How Do We Balance Small Business Interests With Social Distancing?

Arthur L. Caplan, PhD


November 19, 2020

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This transcript has been edited for clarity.

Hi. I'm Art Caplan. I'm at the Division of Medical Ethics at New York University.

One of the toughest issues the United States faces — as does Europe and many other parts of the world — is trying to cope with this explosion of COVID cases and deaths that is overwhelming the hospital system in many parts of the US, such as Utah and Minnesota. Some viewers will remember that we had extreme pressure on healthcare systems back in March and April in New York and New Orleans.

We worry that this is going to come back and happen all around the country and in many European countries. We've seen efforts to initiate responses to explosions and disease rates in Britain, the Czech Republic, Germany, and many other places.

How do we balance the need to socially distance and close businesses that are high risk — bars, restaurants, gyms, maybe some sporting events — against the desire for people to go out and have a normal life, and the businesses themselves worrying that if they close for 6 weeks or 2 months, they're going to be finished?

I go to New York for medical appointments. When I'm there, in many neighborhoods it's a ghost town because those businesses that relied on people coming in to offices and commuting to work couldn't get enough business and they're closed. Many of them are shut. I hear from barbershops, gyms, and hairdressers where I live in Connecticut that they're terrified too — that if they're closed as a response to COVID and the spikes, they're going to be finished.

On the other hand, we know that these places are often superspreaders. They're where the virus really takes off. People are worried about being indoors this winter and the virus spreading from going, let's say, to a restaurant and bringing it home where more people are indoors. Even in warm climates, we're seeing explosions of the virus.

If you go to places where there are many people, such as a restaurant, and you're taking off your mask — many people are — it's still likely that you're going to see infection spread. How do we protect the at-risk people — the elderly, people with immune-compromised conditions, adults with disabilities — who die at very high rates?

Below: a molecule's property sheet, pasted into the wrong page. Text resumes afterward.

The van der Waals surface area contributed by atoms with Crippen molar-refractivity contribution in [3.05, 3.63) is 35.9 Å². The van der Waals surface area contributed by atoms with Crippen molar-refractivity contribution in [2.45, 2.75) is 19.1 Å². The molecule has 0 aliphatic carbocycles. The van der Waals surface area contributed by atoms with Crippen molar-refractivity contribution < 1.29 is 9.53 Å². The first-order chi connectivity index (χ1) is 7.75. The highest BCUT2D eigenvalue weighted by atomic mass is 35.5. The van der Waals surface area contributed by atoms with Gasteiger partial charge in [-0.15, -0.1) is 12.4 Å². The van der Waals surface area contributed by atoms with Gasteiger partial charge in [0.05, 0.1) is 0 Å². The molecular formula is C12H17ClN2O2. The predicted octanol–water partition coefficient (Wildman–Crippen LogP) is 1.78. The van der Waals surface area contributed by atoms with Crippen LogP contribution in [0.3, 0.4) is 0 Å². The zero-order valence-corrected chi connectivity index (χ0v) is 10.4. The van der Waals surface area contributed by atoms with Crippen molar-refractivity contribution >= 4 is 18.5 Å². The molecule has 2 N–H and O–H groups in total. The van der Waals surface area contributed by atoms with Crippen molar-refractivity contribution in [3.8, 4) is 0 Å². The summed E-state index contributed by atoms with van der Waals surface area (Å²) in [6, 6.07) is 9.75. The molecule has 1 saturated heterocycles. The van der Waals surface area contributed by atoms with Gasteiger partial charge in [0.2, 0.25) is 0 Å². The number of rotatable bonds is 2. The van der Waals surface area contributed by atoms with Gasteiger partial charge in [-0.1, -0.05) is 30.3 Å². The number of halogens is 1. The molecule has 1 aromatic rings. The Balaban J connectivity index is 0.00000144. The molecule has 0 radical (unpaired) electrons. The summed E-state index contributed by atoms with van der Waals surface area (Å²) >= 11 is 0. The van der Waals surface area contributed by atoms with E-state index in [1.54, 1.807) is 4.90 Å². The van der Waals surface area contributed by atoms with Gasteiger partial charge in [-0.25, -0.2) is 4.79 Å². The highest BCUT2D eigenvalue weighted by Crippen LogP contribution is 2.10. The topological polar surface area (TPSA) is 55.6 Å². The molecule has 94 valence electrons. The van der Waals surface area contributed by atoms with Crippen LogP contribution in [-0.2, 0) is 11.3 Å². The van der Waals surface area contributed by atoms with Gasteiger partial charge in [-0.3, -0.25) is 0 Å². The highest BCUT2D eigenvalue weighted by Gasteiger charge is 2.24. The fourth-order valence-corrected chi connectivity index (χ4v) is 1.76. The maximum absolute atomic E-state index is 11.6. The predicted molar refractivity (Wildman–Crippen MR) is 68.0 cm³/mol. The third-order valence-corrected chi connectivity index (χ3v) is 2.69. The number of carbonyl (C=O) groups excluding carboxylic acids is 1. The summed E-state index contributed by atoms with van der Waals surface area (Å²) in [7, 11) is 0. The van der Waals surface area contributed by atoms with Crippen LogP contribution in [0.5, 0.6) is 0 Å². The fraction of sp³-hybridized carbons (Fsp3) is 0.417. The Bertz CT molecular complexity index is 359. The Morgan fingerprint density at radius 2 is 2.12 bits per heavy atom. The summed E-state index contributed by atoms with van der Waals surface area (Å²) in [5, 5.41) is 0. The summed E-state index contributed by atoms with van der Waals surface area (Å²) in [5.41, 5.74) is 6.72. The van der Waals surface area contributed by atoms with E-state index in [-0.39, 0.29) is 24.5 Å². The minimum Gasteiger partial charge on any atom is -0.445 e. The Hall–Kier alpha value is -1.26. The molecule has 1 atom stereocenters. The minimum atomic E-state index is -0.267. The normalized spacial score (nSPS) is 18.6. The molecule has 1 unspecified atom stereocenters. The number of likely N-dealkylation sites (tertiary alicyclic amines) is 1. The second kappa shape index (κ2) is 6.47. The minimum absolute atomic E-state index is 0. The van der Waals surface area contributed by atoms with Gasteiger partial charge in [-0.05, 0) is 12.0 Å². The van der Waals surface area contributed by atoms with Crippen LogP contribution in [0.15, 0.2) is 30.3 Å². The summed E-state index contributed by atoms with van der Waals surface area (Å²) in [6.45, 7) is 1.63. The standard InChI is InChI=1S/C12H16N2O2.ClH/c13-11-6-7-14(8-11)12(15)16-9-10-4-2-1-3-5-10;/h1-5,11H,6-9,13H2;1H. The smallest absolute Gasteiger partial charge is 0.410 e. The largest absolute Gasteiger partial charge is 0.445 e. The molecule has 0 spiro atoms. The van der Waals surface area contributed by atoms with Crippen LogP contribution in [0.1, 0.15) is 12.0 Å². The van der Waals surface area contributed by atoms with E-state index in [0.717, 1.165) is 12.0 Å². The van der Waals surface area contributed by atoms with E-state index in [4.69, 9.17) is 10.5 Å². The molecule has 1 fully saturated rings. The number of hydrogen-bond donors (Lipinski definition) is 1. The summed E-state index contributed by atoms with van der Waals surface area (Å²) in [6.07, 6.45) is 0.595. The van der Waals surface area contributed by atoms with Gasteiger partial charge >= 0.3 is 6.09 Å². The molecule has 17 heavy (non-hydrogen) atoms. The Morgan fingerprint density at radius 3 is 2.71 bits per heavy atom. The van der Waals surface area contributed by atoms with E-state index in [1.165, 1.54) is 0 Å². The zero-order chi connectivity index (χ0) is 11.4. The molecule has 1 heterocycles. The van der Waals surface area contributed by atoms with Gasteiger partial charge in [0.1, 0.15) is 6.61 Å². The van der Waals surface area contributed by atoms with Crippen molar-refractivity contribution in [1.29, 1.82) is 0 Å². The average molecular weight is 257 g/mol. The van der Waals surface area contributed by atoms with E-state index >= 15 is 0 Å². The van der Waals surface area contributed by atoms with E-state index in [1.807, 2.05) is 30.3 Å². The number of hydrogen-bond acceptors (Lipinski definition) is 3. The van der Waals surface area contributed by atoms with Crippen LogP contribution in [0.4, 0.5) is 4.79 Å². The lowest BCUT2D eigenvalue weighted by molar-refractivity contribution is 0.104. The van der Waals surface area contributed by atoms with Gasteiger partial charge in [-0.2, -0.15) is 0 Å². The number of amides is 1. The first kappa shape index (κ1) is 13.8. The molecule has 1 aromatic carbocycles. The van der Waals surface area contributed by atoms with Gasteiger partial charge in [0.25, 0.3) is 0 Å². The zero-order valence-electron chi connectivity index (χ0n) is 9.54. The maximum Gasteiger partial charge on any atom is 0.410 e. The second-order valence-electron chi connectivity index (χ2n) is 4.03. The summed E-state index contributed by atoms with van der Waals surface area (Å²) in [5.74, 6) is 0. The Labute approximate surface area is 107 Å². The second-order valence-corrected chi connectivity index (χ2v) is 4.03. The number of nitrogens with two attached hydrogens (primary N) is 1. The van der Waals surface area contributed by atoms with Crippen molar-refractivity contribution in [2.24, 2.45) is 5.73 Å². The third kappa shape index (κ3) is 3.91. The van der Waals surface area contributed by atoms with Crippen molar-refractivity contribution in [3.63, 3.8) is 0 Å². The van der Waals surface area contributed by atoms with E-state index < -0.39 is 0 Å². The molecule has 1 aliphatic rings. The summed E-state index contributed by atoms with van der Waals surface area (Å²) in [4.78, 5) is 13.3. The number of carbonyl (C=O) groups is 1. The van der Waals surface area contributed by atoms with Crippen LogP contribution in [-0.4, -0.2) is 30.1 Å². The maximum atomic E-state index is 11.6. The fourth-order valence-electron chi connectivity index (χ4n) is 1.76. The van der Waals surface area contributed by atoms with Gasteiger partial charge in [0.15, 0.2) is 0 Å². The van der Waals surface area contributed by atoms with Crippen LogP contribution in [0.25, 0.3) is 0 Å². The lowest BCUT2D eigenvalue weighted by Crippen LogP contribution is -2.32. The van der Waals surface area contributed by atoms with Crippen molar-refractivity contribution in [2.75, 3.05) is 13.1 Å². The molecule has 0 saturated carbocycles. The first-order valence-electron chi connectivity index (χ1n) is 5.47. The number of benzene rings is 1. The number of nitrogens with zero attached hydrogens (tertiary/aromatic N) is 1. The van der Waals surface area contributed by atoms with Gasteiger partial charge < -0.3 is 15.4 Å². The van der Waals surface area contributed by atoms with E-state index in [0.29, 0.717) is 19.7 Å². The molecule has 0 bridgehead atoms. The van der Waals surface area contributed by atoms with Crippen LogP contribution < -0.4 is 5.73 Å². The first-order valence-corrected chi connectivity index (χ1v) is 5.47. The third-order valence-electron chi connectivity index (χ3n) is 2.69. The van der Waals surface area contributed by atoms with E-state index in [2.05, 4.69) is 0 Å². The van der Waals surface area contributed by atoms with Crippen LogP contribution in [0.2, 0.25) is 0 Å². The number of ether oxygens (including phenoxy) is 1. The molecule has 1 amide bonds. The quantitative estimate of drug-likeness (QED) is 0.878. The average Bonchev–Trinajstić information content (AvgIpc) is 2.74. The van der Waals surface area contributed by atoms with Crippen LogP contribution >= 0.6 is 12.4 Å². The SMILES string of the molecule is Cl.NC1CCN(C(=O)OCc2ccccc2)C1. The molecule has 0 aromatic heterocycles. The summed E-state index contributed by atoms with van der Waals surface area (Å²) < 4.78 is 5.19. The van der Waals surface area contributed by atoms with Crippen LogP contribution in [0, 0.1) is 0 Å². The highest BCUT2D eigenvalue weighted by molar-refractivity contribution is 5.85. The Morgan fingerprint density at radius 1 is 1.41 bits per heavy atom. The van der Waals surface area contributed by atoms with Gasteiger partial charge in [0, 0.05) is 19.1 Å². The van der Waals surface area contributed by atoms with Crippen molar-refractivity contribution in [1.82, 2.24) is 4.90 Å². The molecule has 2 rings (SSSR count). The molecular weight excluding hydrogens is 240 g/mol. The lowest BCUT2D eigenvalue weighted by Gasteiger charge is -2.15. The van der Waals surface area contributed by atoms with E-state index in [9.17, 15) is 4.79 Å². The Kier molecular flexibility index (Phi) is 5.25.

I think we're going to try to do selective closures. I don't think the country is quite ready to do a mass shutdown for months. The economic consequences are too big. Unless we were prepared to subsidize all of the people whose businesses risk closure and the incomes of those people with government subsidies, which would cost a lot, I don't think we can do it.

What we can do is try selective closures by zip code, county, or area to try to stop the spread. If we're lucky in the spring, and we begin to get a large amount of vaccine available that's pretty effective and lasts for a while, those techniques will help us. That's the good news.

The bad news is, right now, I don't think we have time to stop what's coming in November and December. I think we're going to see many more deaths and many more cases. Remember, the deaths lag behind the case rate, and the case rate keeps going up.

Even if we started closures, restricting mass gatherings, and making sure that restaurant occupancy was severely restricted, with the economic fallout, Christmas and Thanksgiving are going to undercut us. People are not going to stay home. People are going to be at events, and I think that's going to ask us to pay a price. That's the bad news.

Maybe into next year we can have a two-pronged strategy — selective closure, more vaccination — that'll get us somewhat back to normal, although still masking and still distancing.

For the rest of this year, things are not looking good. I don't think we're going to be able to work ourselves out of what's going to be a tough time for healthcare providers, hospitals, Americans, and many Europeans.

I'm Art Caplan at the Division of Medical Ethics at New York University. Thank you for watching.

Arthur L. Caplan, PhD, is director of the Division of Medical Ethics at New York University Langone Medical Center and School of Medicine. He is the author or editor of 35 books and 750 peer-reviewed articles as well as a frequent commentator in the media on bioethical issues.

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